Fri, 26 Oct 2012 Windows 8 review
Microsoft's all-new update to Windows is finally released. But is this amalgamation of desktop and tablet effective?
- Manufacturer: Microsoft
- Min specs: Any PC that can run Windows 7; Some Arm-based tablets
- Price: From £25 inc VAT
- Star rating:
Macworld Buying Advice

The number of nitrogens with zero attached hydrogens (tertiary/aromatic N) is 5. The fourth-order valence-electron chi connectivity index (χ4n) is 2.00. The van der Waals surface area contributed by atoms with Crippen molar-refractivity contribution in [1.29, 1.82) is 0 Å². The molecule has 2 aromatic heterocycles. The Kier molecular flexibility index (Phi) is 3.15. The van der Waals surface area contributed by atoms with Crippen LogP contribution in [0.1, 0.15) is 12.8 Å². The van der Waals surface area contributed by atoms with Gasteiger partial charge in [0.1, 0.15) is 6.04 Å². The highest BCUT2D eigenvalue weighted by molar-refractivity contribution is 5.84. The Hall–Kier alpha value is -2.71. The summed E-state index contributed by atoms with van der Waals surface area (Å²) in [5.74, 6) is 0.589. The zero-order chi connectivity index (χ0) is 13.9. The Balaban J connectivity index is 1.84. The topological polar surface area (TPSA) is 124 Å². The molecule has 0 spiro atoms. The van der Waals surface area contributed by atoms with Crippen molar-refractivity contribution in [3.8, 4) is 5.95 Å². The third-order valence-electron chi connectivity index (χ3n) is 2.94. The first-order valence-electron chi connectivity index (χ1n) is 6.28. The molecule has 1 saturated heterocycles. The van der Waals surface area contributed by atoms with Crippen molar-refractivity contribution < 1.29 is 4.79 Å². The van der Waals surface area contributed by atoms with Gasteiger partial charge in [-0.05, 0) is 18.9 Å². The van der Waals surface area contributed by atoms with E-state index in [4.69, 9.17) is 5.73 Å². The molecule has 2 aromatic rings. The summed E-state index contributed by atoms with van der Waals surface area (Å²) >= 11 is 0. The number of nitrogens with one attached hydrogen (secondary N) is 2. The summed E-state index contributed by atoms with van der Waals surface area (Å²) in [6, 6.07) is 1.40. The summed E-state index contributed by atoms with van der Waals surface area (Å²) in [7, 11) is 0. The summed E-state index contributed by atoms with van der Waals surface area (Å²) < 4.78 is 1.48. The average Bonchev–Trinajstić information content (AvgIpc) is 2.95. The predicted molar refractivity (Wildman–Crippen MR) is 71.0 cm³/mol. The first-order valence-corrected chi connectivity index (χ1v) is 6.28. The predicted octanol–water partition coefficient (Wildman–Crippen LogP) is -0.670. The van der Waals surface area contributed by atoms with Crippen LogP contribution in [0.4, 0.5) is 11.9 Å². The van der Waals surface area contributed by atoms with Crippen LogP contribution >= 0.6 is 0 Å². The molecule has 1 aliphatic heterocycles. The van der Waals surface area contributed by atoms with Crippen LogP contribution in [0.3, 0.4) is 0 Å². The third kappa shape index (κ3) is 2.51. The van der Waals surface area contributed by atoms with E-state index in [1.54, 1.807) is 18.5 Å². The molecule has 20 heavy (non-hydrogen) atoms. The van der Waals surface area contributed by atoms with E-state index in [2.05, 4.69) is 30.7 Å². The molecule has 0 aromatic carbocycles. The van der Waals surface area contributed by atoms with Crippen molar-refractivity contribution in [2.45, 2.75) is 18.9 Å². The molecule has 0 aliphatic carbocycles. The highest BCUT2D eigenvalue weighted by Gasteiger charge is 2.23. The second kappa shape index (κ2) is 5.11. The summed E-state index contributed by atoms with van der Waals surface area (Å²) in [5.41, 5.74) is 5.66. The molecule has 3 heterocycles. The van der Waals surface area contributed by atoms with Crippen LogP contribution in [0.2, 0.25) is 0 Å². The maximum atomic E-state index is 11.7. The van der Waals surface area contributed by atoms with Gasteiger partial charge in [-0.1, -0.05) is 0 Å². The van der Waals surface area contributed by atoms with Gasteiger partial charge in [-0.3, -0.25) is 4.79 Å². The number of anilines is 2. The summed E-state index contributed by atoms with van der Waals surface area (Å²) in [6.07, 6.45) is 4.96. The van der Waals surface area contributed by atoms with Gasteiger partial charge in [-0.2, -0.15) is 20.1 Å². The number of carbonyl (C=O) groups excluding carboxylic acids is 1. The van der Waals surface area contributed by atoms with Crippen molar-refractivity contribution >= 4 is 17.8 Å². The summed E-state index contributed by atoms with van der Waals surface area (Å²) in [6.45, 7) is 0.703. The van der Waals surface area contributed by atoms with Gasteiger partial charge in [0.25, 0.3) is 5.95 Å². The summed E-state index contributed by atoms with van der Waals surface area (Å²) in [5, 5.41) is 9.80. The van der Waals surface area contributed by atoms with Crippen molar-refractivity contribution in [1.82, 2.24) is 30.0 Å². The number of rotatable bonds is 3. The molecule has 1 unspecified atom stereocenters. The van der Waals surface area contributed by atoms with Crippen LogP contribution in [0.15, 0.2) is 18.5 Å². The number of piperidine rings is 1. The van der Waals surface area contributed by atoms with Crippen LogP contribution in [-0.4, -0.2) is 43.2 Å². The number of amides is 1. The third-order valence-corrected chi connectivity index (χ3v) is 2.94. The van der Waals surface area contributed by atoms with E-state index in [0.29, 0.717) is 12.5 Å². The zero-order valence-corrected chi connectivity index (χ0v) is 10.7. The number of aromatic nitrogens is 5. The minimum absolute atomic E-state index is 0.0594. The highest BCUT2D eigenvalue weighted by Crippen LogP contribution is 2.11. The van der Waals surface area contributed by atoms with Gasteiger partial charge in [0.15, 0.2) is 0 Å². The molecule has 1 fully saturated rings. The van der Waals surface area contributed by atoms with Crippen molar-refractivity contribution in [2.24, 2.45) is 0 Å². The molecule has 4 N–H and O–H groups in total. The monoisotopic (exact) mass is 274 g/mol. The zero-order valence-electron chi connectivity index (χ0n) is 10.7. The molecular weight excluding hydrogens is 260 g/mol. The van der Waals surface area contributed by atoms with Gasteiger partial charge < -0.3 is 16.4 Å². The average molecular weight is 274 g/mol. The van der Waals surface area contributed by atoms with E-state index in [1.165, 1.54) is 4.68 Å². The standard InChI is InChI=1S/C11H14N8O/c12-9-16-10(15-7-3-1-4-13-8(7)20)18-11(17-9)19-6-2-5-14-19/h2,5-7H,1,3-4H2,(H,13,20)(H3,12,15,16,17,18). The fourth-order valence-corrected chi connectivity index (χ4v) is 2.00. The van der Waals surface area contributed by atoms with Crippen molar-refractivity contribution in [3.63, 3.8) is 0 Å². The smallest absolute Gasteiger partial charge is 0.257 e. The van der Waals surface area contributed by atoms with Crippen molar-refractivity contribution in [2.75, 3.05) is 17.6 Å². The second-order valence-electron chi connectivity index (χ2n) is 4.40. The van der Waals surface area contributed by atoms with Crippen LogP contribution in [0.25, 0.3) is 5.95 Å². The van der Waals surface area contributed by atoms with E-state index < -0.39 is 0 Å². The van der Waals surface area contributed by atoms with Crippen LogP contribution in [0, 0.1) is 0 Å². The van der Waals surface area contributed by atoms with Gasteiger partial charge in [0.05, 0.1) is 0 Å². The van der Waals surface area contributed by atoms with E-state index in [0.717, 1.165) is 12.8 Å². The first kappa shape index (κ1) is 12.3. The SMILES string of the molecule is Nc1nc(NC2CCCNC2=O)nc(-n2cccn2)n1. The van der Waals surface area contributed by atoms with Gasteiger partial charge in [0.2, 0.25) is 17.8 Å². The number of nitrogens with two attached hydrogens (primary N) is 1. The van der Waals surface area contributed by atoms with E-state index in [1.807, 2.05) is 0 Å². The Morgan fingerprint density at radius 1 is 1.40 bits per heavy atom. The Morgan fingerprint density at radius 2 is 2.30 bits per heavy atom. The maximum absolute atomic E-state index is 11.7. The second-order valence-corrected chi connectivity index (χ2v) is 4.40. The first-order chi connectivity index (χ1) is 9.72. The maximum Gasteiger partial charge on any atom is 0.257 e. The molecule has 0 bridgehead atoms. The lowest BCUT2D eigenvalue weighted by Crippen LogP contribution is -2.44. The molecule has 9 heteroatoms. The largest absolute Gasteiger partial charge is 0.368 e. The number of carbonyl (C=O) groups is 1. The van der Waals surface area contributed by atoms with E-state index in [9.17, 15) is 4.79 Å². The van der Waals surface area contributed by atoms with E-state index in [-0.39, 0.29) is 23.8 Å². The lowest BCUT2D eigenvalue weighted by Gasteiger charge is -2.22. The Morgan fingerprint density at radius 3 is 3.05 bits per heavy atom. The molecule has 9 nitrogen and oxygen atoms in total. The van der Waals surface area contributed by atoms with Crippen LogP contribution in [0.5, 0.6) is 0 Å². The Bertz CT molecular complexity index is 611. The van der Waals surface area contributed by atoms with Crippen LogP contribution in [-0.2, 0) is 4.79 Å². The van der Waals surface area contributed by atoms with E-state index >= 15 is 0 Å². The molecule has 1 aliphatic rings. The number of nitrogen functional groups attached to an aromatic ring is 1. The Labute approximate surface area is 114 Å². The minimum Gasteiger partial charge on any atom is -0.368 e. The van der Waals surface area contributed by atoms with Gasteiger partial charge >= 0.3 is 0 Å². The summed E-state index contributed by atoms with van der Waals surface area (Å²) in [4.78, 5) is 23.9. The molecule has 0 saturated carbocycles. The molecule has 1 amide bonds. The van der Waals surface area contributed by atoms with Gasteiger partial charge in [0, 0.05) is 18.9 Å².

Windows 8 is almost here, and system makers are readying new models. Some will be touch enabled or otherwise optimized for Windows 8, while others will be similar to existing PCs. For some time, PC sales have been down, partly because everyone has been waiting to see what Windows 8 will be like on new systems. Although we’ve delved into the RTM version, and we like what we see, the success of Windows 8 will depend on how rapidly customers adopt the new user interface and the hardware to support it. Under the hood, Windows 8 offers performance improvements, a new file system, easier recovery from system problems, better cloud integration, and numerous minor enhancements. However, the Start screen seems to overshadow all the cool new stuff. Although admittedly the original Start menu created some controversy when it launched years ago, Windows 8’s Start screen seems much more polarizing. Toss in Microsoft’s overly aggressive stance in trying to sell apps and content, and some users will likely rebel. Of course, you can avoid much of that hard sell simply by using a local account rather than tying your Windows account to a Microsoft account. But in doing that, you’d miss a lot of what’s intriguing about Windows 8. In some ways, Windows 8 also highlights Microsoft’s tribal nature; for example, “Xbox Music” stands alone as its own thing, rather than as part of the Microsoft Store. Internal company differences shouldn’t confuse users, as some of these moves probably will. Love it or hate it, Windows 8 is ushering in a new era of cloud-connected Microsoft services, a unified user interface, and more-robust social media interaction. Younger users may find Windows 8 more attractive than some old-school computer users will. It’s a risk that Microsoft needed to take to try to remain relevant in today’s connected, mobile world. Only time will tell whether it’s the right risk at the right time. Windows 8 isn’t for everyone. If you’re mostly a desktop PC user comfortable with Windows 7, upgrading to Windows 8 is probably not worthwhile. If you’re a mobile user who needs easy access to the complete Microsoft ecosystem, including SkyDrive, Windows 8 is definitely a good fit. If your needs lie somewhere between those two extremes, give Windows 8 a close look; the cost is low, but you’ll need to learn your way around the new Start screen and make sure that your existing software runs well in the new OS.